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Sociolingüística internacional

Overview of the Sociolinguistic Situation in Africa, by Marcel Diki-Kidiri


Vernacular. These belong to the populations that are divided by state borders. They are not carrier languages and few of them have a specific status in at least one state. They include:

- Soninke (Mali, Mauritania, Senegal: specific status)
- Ewe-mina (Ghana, Benin, Togo: specific status)
- Songhay (Mali, Burkina-Faso, Benin, Niger: specific status)
- Moore (Ivory Coast, Mali, Ghana, Burkina-Faso: specific status)
- The Creole complex (Reunion, Maurice, Seychelles: specific status)
- Tamasheq (Algeria, Mali, Niger: specific status)
- Gbáyá (Central African Republic, Cameroon)
- Saar-ngambáy (Central African Republic, Chad)

3.2. Intranational languages

Carrier Languages. These are largely widespread over the entire or important region of a state and have specific status. They include:

- Sangho (Central African Republic)
- Malagasy (Madagascar)
- Amharic (Ethiopia)
- Shona (Zimbabwe)
- Setswana (Botswana)
- Ciluba (DRC)
- Ashanti-Fante (Ghana)
- Somali (Somalia)

Local languages. These are generally vernacular but certain local languages are limited carrier languages. In some countries, some of them they have specific status (e.g. Kabyè in Togo). Still, their usage goes no further – not even a little – than the limits of the groups that use them as native languages. This is the case of the majority of African languages. Below are some examples:

- Kabyè (Togo: specific status)
- Xhosa (South Africa)
- Zulu (South Africa)
- Fanagalo (South Africa)
- Twi (Ghana)
- Bété (Ivory Coast)
- Ibo (Nigeria)

The carrier languages (international and intranational), that are the usually imposed on the population as the means of communication in expansion, are the emphasis of this broad classification. Adding the vernacular languages to the specific status, we obtain a group of languages that can be classified as "major languages", as we will refer to them throughout this document. They are all codified and have been the focus of scientific descriptions and take on a wide range of modern functions through which they have received specific status. However, it cannot be said that they are all used equally in written works. The overall volume of works (books, newspapers, and others) published in these languages varies greatly from one language to the next, and, in general, do not meet the linguistic needs of the population. There is still a lot of linguistic distribution work to be done.

4. The linguistic pyramid

When we consider the group of languages spoken in a single African country, we generally find a pyramid type situation that is as follows: one or two official languages, generally European, occupy the upper portion of the pyramid. These are usually spoken by an educated minority representing 4-20% of the population, in whose hands is over 80% of the political, economic, administrative, religious, and informational power linked to education and knowledge of the modern world.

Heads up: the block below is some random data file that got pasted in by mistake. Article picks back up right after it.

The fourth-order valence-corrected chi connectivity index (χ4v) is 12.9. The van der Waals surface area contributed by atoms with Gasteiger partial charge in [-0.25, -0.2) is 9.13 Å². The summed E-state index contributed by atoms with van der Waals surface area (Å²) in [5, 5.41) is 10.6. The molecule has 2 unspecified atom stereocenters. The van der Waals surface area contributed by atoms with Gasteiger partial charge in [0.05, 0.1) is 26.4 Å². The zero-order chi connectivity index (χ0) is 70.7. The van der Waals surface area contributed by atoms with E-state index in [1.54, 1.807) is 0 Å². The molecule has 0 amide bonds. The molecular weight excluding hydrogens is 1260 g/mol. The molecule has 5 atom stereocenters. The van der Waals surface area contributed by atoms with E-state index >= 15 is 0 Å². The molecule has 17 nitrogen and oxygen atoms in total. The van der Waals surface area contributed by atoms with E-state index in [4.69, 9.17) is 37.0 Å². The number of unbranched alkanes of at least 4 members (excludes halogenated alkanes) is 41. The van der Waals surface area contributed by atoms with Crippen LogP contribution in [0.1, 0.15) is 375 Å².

Below these are the major African languages, essentially made up of carrier languages and vernacular languages with a large geographical distribution, being significantly important inside the country’s territory, whatever its extension outside its territory may be. These major languages are generally spoken by the majority of the population (and sometimes the entire population). They have the advantage of being rooted in local culture, despite being sufficiently open to the expression of modern city life: The majority are not generally used to express and transmit advanced knowledge and state of the art technology. This is not because of an intrinsic incapacity but rather of a lack of use: the knowledge and technology in question are usually imported from abroad and are not produced internally. The major African languages are still considered to be the best means of disseminating information if it is to reach the maximum possible audience. This is why linguistic distribution pays special attention to these languages.

At the base of the pyramid, the vernacular languages are to be found. These are not usually spoken outside the native speakers’ communities. They are very well adapted to the expression of traditional cultures and are in fact viewed as the expression of an ethnic identity susceptible to enter into conflict with a certain national identity that covers the entire state’s territory. Therefore, these languages carry and preserve the cultural foundations of today’s African society, modern as it may be. But, because of their great number, and at times their strong link with local values, these languages only receive the knowledgeable attention of linguists who are sensitive to their protection as world heritage.

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